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    Credits: Your hosts for this episode were Mary Robinette Kowal, DongWon Song, Erin Roberts, Dan Wells, and Howard Tayler. It was produced by Emma Reynolds, recorded by Marshall Carr, Jr., and mastered by Alex Jackson.

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    S18E23 - 22m - Jun 9, 2024
  • 19.22: Technology and Identity (A Close Reading on Worldbuilding)

    The imago technology lies at the heart of this novel thematically and narratively. How does this technology create a world, delineate Mahit's culture from Teixcalaan, and ask enormous questions about identity and empire?


    Thing of the Week: “Rotten” (Documentary Series available on Netflix)


    Homework: Come up with three technological or magical approaches that would raise questions about what it means to be you, to be an individual. Take one of these, and then write a scene wherein two characters argue about it.


    For those of you just joining us, here's what our close reading series has covered, and what lays ahead!

    Close Reading Series: Texts & Timeline

    Voice: This is How You Lose the Time War by Max Gladstone and Amal El-Mohtar (March 17) 

    Worldbuilding: A Memory Called Empire by Arkady Martine (May 12)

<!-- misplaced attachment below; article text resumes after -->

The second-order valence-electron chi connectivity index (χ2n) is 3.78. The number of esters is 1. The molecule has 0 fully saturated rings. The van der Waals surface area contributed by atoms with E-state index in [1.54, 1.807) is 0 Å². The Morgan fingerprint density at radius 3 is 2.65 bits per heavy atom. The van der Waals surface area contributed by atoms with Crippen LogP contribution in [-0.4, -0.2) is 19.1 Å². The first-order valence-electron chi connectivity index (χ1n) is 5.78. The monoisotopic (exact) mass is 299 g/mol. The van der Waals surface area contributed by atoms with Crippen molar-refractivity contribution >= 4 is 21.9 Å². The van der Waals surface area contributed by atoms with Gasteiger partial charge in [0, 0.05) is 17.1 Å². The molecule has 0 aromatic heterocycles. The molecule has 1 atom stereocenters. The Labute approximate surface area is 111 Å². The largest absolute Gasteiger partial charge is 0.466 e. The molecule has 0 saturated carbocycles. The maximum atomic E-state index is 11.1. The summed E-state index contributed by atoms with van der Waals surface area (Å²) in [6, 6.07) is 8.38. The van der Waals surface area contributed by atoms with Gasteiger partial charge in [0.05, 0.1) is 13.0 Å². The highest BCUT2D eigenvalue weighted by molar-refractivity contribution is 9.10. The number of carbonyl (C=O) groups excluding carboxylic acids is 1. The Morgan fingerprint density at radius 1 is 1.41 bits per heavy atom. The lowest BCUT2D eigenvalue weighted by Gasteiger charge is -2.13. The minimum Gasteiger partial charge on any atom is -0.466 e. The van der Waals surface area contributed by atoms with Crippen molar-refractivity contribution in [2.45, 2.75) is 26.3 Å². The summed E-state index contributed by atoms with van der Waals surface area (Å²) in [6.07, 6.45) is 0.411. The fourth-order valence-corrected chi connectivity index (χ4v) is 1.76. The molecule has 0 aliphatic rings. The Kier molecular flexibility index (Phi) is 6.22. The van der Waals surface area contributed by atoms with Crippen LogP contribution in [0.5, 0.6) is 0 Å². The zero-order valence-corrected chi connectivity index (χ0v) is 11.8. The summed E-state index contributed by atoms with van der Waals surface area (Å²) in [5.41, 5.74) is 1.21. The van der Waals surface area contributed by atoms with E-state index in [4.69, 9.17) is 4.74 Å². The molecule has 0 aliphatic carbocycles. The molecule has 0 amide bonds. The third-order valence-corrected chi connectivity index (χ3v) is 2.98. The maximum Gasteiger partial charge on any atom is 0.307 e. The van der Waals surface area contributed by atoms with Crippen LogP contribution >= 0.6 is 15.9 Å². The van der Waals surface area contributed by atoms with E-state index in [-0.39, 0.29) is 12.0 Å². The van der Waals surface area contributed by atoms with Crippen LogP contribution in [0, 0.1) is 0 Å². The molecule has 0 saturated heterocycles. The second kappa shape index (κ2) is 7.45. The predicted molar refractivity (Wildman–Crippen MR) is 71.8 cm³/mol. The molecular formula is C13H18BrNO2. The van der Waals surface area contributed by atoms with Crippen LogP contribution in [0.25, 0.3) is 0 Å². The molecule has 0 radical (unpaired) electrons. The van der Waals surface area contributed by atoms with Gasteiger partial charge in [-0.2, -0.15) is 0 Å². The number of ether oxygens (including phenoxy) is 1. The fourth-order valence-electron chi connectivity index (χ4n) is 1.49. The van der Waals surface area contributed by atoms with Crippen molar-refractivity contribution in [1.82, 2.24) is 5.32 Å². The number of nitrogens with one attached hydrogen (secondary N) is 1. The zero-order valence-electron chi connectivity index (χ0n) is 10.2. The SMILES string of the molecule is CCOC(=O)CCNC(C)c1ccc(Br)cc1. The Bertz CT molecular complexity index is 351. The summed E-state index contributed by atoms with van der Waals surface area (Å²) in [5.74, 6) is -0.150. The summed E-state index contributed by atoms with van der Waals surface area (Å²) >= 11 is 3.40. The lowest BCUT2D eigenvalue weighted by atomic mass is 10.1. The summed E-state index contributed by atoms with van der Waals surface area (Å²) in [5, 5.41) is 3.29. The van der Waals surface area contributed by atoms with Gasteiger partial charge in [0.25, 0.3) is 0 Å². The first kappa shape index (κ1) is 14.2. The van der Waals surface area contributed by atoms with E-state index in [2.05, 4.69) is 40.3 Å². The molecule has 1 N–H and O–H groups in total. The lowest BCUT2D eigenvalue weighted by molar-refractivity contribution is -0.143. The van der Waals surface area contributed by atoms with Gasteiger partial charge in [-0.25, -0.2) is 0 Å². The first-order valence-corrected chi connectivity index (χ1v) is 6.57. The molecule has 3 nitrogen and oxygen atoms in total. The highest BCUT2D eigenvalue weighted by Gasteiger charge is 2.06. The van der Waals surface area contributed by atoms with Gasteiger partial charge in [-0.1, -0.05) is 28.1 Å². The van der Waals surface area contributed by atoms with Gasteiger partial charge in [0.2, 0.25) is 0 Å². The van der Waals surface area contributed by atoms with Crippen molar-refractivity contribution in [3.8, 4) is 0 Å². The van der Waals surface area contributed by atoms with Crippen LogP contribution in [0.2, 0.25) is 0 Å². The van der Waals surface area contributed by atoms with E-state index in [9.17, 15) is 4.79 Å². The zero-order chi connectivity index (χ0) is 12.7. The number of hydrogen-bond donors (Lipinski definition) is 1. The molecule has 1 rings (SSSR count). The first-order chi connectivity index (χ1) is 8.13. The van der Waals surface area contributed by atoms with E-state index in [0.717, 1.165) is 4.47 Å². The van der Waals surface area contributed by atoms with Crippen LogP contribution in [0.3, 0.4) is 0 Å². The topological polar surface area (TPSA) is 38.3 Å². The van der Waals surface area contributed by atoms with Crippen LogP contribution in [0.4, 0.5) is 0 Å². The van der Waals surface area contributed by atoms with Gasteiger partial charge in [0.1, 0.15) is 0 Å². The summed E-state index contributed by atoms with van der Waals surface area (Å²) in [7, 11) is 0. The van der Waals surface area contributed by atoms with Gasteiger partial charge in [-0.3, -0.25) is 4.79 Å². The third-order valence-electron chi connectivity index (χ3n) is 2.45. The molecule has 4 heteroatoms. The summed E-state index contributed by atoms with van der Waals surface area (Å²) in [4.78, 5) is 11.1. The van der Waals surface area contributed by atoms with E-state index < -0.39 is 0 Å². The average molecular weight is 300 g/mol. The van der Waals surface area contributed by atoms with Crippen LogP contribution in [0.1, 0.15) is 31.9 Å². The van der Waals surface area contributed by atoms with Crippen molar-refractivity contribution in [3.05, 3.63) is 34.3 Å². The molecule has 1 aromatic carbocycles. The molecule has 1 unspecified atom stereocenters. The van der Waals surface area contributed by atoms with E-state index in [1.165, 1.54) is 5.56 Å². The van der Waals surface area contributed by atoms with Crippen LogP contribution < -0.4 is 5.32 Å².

Character: “You Perfect, Broken Thing,” “The Cook,” and “Your Eyes, My Beacon: Being an Account of Several Misadventures and How I Found My Way Home” by CL Clark (July 7) 

    Tension: Ring Shout by P. Djèlí Clark (September 1) 

    Structure: The Fifth Season by N.K. Jemisin (October 13)


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    https://writingexcuses.com

    Credits: Your hosts for this episode were Mary Robinette Kowal, DongWon Song, Erin Roberts, Dan Wells, and Howard Tayler. It was produced by Emma Reynolds, recorded by Marshall Carr, Jr., and mastered by Alex Jackson.

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    S19E22 - 26m - Jun 2, 2024
  • 19.21: Language as a Tool (A Close Reading on Worldbuilding)

    What cultural and worldbuilding information is embedded within the smallest of word choices? Today, we dive into three specific sections from throughout Martine’s “A Memory Called Empire”:  the word for empire, assimilation and naming, and learning the word for bomb. We unpack how Martine uses language to establish important principles of how the world works. 


    Thing of the Week: 

    The Gilded Age - Created and Written by Julian Fellowes  Julian Fellows (on HBO Max) 


    Homework:

    Write a scene that describes a fictional piece of literature— whether that's a poem, a song, or a story— that means something to the people in the story you’re telling.


    Here’s a link to buy your copy of “A Memory Called Empire” if you haven’t already:

    https://bookshop.org/lists/close-readings-season-19


    Sign up for our newsletter: 

    https://writingexcuses.com